’Woman take my honey an’ I’ll show ya I’m a man…show ya I’m a man…yeah…show ya I’m a man, But the woman took my money, so I took her ‘cause I can, an’ I ain’t never gonna see that woman no more…’

The Stoned Angels – ‘Suede Shoe Blues’, 1969

    Frank Travis was a man who lived and worked for music. He was a defining force in the entertainment world and the very antithesis of a corporate music company executive. He was a man of uncanny vision and for more than three decades had been the divisive darling of the music industry. He was also a chain-smoking, womanising alcoholic whose best selling book ‘The Philosophy of Decadence.’ had made him obscenely rich, and earned him the reputation of being one of the most controversial figures in the contemporary music scene.

   One name still haunted him though; Holly Parker. An innocent caught up in a world of drugs and debauchery whose fate was dictated by her own naivety and a chance meeting with a rising rock band thirty five years ago.

  It was in the early hours of a Sunday morning that he found himself unusually restless and unable to sleep. At around 3am, after several shots of a particularly palatable single malt whiskey, he left his luxury apartment on the Albert embankment and took a stroll along the South bank of London’s historic river. He was somewhere between Lambeth Palace and Westminster bridge (and somewhere between drunkenness and sobriety) when he found himself experiencing intense feelings of paramnesia. Thirty years ago he’d walked the same walk, except then he’d been on the verge of bankruptcy. A couple of disastrous business ventures had left him penniless and homeless. Fate dictated that he share a squat with several out of work musicians. He recognised their talents and encouraged them to play. He got them gigs and publicity and by sheer bloody-minded perseverance (and not without a little luck) a recording contract. The rest became history as ‘The Stoned Angels’ became one of the most infamous rock bands of that era. The stories of excess that followed them became legendary. Frank documented that sordid journey in his first book ‘From slags to bitches.’ It was a brutal expose on sexual excess in the music industry; from deflowered fans to hard-nosed music executives. Drug-fuelled orgies, illicit affairs and just downright debauched parties; they were all in the book. Names were named and people shamed. The escapades of a fun-loving industry were told in lurid detail. He took no prisoners. It was the expose of the decade, maybe even the century. Time had mellowed him though.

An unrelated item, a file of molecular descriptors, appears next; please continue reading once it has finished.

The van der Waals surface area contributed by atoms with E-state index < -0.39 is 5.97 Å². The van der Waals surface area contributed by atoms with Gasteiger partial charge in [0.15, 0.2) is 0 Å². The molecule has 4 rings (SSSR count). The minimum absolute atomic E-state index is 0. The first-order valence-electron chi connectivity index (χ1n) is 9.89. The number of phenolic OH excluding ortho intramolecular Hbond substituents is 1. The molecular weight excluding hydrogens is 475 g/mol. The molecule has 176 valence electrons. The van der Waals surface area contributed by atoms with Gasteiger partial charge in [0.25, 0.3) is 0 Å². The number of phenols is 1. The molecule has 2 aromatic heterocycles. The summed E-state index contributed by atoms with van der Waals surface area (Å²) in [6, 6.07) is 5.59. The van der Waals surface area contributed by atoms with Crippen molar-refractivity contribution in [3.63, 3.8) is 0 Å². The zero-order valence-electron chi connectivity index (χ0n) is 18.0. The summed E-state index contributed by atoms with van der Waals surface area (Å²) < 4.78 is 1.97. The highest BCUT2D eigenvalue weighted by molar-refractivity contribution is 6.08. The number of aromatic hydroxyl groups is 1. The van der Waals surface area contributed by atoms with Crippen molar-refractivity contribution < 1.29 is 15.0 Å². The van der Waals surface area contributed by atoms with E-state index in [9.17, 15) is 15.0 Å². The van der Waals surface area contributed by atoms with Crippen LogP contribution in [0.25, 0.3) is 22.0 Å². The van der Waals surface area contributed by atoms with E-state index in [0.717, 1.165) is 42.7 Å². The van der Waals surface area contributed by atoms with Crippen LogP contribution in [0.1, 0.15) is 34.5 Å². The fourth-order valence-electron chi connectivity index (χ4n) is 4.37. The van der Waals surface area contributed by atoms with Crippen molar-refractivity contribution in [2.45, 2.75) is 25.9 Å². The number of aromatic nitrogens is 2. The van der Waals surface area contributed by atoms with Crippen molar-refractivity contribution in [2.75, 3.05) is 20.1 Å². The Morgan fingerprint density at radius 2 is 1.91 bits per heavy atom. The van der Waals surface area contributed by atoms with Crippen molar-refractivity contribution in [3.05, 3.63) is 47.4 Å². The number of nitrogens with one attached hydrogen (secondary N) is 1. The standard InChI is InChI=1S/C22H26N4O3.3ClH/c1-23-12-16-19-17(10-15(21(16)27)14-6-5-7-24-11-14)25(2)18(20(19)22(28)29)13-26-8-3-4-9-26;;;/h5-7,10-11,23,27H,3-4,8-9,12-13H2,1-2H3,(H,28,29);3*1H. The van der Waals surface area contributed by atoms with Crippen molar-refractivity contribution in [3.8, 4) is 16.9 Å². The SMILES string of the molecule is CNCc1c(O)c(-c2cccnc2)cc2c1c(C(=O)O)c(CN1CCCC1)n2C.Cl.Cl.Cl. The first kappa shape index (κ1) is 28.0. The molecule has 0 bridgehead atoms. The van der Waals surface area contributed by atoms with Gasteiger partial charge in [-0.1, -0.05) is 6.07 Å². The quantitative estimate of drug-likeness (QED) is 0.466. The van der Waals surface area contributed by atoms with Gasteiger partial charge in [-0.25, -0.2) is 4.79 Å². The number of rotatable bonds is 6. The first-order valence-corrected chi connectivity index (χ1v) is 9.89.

He was strolling along the embankment in a weary and melancholy state. The world was a timeless, tranquil place to be. London was a slumbering beast and the Thames its slavering tongue. For a while he stared into the sinister waters of the infamous river and took a contemplative swig from his cherished hip flask – the one that had been presented to him when the Stoned Angels had reached there first platinum sales. Stippled reflections of London’s city lights concealed its murky depths and even murkier past.